Though peacefully prosperous during most of the intervening years, the Meudon site was subject to damaging military occupation at both the beginning and the end of the constitutionally unsettled period from the foundation of the turbulent First Republic in the aftermath of the 1789 Revolution to the restoration of stability with the establishment of the Third Republic in 1871. The Chateau Vieux was « accidentally » destroyed in 1795, during first wave of occupation, by revolutionary army forces commanded by the recently promoted Colonel Laclos, previously known (and still remembered) for his
daring authorship, as a young officer under the Ancien Regime, of Liaisons dangereuses. A relatively uneventful period of routine repare and maintenance for use by the imperial or royal authorities in the long period from the reign of Napoleon I to that of Napoleon III, was followed by another military occupation at the period of the Paris Commune - this time by Bavarian units of Bismark’s besieging army - of which the outcome was the destruction of the upper part (but not the foundations) of the Chateau Neuf.
It was in the pre-brumaire years (1792-1799) of the First Republic that Meudon’s future vocation as a centre of what is now called aerospace research and developent was precociously manifested, when it was designated by the government as the site for the development of advanced
technology for military applications. It was not as a literary celebrity but as a leading expert in the technology of explosive projectiles (for use both on land and at sea) that Choderlos de Laclos was chosen to command the establishment that was set up for the purpose of producing such (evidently dangerous) munitions in the (thereby doomed) Chateau Vieux.
However what has retained the attention of later aerospace historians is not what happened in the Chateau Vieux, but the hardly less dangerous work
undertaken at the same time in the Chateau Neuf, under the
direction of Captains Nicolas Conté (a chemist) and Jean Coutelle (a physicist) both former students of Dr Charles, the inventor of the hydrogen balloon that had prompted the warning to Franklin that flying would be be used for war. The fulfilment of that prophecy was the task for which Conté and Coutelle were sent to Meudon. The outcome (in which the Chateau Neuf survived but Conté lost an eye) was the construction of the first batch of usefully operational balloons, namely Entreprenant, Céleste, Hercule, and finally (for Bonaparte’s Egyptian expedition) Intrépide.
Piloted by aeronaut Coutelle himself, the Entreprenant successfully carried out several successful battlefield surveillance missions on the Northern front in 1794. Despite these positive results (but after a more disappointing performance in Egypt, where much of the equipment was destroyed by Nelson) Bonaparte’s Consular government deemed that the Meudon air force was insufficiently cost effective, and it was therefore disbanded. This rather ignominious dismissal from military service, and the ensuing liberation from Coutelle’s tether, made it possible at last for the Entreprenant to show what it could do. When its new owner, the free entrepreneur Etienne Robertson,
claimed to have reached the amazing hight of 7 Km in 1803, the government was goaded to bring the Enterprenant back into public service for scientific purposes. After reconditionning by Conté, the veteran aerostat was confided in 1804 to the physicists Jean-Baptiste Biot (specialist in magnetism) and Louis-Joseph Gay-Lussac. With Biot as ballast the ceiling was reached at the relatively modest hight of 4 Km, but finally - voyaging alone with minimal equipment - Gay-Lussac did indeed reach the 7 Km target altitude, this time under scientifically controled conditions. The Meudon balloon thus established a record that stood unchallenged for half a century.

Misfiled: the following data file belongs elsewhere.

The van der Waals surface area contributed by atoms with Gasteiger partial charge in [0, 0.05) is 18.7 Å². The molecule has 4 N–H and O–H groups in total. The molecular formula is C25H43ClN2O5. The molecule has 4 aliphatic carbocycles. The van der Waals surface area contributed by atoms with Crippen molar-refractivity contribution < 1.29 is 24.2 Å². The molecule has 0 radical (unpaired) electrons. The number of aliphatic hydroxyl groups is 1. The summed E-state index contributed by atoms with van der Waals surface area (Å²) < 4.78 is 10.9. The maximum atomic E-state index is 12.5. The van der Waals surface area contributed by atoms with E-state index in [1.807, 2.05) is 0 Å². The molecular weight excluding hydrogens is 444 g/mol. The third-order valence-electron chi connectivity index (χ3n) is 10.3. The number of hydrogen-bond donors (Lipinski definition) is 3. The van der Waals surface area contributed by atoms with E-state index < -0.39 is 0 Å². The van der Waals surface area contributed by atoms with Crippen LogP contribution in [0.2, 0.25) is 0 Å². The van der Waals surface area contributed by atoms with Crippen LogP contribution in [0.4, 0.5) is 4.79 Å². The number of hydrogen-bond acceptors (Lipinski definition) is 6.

From the beginning of the empire of Napoleon I to the end of that of Napoleon III, the Meudon campus reverted to its less exciting earlier role as a royal palace of secondary importance, while the development of flight proceeded elsewhere with only limited success : though useful for scientific exploration of the atmosphere, the aerostats were found to be more trouble
that they were worth for either military or commercial purposes. Their weakness was what might be desribed as the Flying Dutchman problem, with reference to the opera that was one of the most noteworthy creations of this otherwise relatively unremarkable period of Meudon history. This first major work by the subsequently controversial musician Richard Wagner was written in what is now the Avenue de l’Observatoire, where its composer was a temporarily bankrupt refugee from Saxony (so literally a fleeing Deutsch man) in 1841.
An allegorical expression of the plight of wind-drifting flyers in those pioneering days was provided in Act 1, by the plaintive song of the Flying Dutchman, whose words were « Unmoglich duncht mich, dass ich’s nenne die Lander alle, die ich fand : das eine nur, nach dem ich brenne, ich find’es nicht mein, mein Heimatland ! » which roughly means I have found plenty of other places, but what I still seek is the way to get home ! The solution to the problem was prophetically proposed at the beginning of Act 2, where it was suggested that the way to bring the flyer home would be to use a spinning wheel to drive the wind : in the words of the accompanying audioclip « ... gutes Radchen, braus und suaus ! Ach ! gabst du Wind, er kam geshwind. Spinnt ! Spinnt ! ... »
Forty years later, when the musical wizard was nearing the end of his provocative life - but barely a mile from where these imaginative words were written - Meudon’s Etang de Chalais was chosen for the first serious program of construction of the necessary spinning wheel machinery - whose essential element was of course a screw propellor.